CHARLESTON, SC—More work remains to be done to achieve gender equity and fairness in the legal profession. But women attorneys have made tremendous strides toward increasing their inclusion, and women who entered the profession in the 1970s blazed a trail for others to follow.

Womble Bond Dickinson Partner Susu Smythe was one of those trailblazers, graduating from law school in 1976. She and other colleagues who began their practice in the 1970s are on the cover of the 2020 edition of South Carolina Super Lawyers and share their professional journeys inside the publication. 

“I came of age during a feminist wave. I knew I wanted to have a full-time career, but not a traditional woman’s job,” Smythe tells South Carolina Super Lawyers. “My father was a lawyer, and we’d have dinner-table conversations about his cases. He’d lay out the facts, and I’d get to argue my position and then he’d change the facts. I never won an argument with him, but he trained me how to think legally.”

Smythe said even her own parents didn’t want her to attend law school, but she persevered and graduated to enter the practice of law. In those early years, she was one of just 10 women attorneys in Charleston. While that may have been a hurdle in some ways, Smythe also found ways to use it to her advantage, in that the men on the other side of the table often did not know how to work with a woman.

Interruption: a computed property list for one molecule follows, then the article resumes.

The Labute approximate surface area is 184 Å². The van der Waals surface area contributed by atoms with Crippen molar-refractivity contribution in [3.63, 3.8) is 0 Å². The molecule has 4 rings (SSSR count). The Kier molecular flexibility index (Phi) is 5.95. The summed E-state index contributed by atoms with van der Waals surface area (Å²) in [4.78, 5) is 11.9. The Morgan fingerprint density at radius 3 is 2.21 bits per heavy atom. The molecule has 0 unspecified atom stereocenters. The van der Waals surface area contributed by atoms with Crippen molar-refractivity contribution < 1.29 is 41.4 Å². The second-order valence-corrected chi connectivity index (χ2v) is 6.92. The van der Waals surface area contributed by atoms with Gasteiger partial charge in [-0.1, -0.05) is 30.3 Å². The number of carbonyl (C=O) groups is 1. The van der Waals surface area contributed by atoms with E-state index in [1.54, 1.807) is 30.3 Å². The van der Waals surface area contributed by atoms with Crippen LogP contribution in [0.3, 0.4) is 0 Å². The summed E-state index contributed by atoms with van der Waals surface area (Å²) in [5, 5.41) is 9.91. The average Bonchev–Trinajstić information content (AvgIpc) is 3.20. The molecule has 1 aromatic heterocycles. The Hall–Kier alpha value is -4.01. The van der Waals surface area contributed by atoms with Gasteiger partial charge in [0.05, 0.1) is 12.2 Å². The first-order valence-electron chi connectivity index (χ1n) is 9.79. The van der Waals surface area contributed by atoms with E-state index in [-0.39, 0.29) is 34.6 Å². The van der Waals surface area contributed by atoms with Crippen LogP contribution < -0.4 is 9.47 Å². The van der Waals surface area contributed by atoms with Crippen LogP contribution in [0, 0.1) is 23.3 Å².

“Strategically, having them be off balance is great. Being underestimated is fabulous—it really is,” she said.

Smythe—who was the first woman in Charleston to make partner—said one of the disadvantages of being a trailblazer is that she had few women mentors when she entered the profession. That’s why she has made mentorship a part of her practice.

“My ultimate goal when I mentor others is to help them be successful,” Smythe said. 

Click here to read “‘Being Underestimated is Fabulous: Six Attorneys Recount the Then-and-Now of Women in the Law,” the cover story of the 2020 edition of South Carolina Super Lawyers.